Road

Our Toxic Roads

 

The new coal-tar pavement or sealant that is laid on a driveway, street, parking or playground lot is something you’ve probably smelled many times. We have all wondered about the toxicity of the horrible smelling stuff. It is toxic as it contains polycyclic aromatic hydrocarbons (PAHs). A study recently released by the U.S. Geological Survey (USGS) and Milwaukee Metropolitan Sewerage District have identified coal-tar sealants as the primary source of PAHs and called a major source of contamination in urban and suburban areas as well as a potential concern for human health and aquatic life. And considering this awful finding…what about the risks for CANCER as well!

When toxic coal-tar sealants were found to be responsible for up to 94% of the PAHs found in 40 samples of streambed sediment, or muck, collected from 19 creeks and rivers with dust from six parking lots in metropolitan Milwaukee, it finally made the headlines.

Austin Baldwin, lead study author and USGS scientists reported that 78% of the samples contained enough PAHs to be considered toxic and capable of causing adverse effects in aquatic animals. PAHs and contaminants from sealed and blacktopped surfaces wash into stormwater storage basins and sewers from rain and melting snow, and washed right into the closest waterways, poisoning them.

Sealants used for paving in commercial, residential and industrial areas contain up to 1,000X more PAHs than asphalt emulsions that do a comparable job but cost more. Both the sale and use of coal-tar sealants were banned as far back as 2007 in Dane County, Wisconsin. Before that cut-off 300,000 gallons of the stuff were used every year on driveways and parking lots in that county alone.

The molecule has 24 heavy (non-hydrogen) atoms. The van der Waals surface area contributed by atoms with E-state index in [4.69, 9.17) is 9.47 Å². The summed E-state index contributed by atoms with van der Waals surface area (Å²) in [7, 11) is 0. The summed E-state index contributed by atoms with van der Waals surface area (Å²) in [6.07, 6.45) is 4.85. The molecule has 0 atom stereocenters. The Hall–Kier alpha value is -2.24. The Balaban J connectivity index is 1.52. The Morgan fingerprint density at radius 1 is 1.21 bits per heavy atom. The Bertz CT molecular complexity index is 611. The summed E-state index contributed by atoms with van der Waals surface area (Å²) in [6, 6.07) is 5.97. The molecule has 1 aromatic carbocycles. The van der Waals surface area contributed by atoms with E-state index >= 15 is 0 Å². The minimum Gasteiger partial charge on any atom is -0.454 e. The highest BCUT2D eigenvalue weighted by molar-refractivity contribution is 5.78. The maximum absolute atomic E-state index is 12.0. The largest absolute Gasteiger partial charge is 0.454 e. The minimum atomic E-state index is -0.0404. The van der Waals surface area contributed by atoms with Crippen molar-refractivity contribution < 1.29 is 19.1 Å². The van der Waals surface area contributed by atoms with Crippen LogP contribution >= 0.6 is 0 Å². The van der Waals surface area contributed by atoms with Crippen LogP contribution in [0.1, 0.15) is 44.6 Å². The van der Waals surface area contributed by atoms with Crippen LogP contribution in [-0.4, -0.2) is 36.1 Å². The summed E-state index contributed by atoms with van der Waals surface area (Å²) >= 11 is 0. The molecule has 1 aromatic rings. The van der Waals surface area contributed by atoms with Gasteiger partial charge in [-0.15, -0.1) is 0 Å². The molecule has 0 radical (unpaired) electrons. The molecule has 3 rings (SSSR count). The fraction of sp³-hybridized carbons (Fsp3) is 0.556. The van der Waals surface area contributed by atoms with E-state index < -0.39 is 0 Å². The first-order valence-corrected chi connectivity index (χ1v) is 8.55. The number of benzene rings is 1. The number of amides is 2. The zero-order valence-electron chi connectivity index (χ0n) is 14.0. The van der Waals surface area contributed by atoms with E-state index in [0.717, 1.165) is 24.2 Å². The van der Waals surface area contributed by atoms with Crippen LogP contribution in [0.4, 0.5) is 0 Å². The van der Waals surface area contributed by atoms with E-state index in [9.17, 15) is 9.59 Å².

Finding PAHs in the water is not an isolated or new problem. In Minneapolis-St. Paul area it is believed that it will reach a cost of $1 billion to clean up PAH problems in stormwater ponds. The PAHs in area streams were worse in 2013 for aquatic life than any other chemicals. There are projects to restore the salmon’s habitations, but many died before they could spawn, right after rainstorms, including 90% of the females in a waterway called Longfellow Creek.

These toxic materials, right up close and personal, are not anything new. In April of 1887, a 27-year-old man was committed to Hudson River State Hospital for the insane and less than two weeks later, another man was in a similar condition. When a 3rd man showed up, it was found they all worked at the same rubber factory and an investigation ensued. They all exhibited bizarre, incoherent and erratic behavior caused from carbon disulfide, a solvent in manipulating PAH materials.

Carbon disulfide has a history of manufacturing and testicular hysteria. As far back as 1856, a researcher noted that everything from weird dreams to memory gaps, and premature aging abolished sexual desire. Many of these victims actually worked in condom factories. These illnesses were associated with hysteria that were usually women, but more than 60 case histories of male hysterics were logged in Paris in the 1880’s. It is still a problem and compromises Federal standards. Many states still spread roads with brine from oil and gas operations, believing it’s a safe way to recycle it. The wastewater is tainted with chloride as well as radium and barium, which are radioactive.

Salt on roadways is toxic to humans and animal life. Scientists have had a bad feeling about the potential of toxins from run-off for a long time, but the salmon study finally opened a door that would allow them to help fix it. They intend to use a simple, soil-based filtration system. Others are using free cheese brine, sugarcane molasses and beet juice, mixed in with road salt to act as alternate de-icing agents. Let the Earth do what it does so well, what it has done for eons: clean things up!

Dr Fredda Branyon

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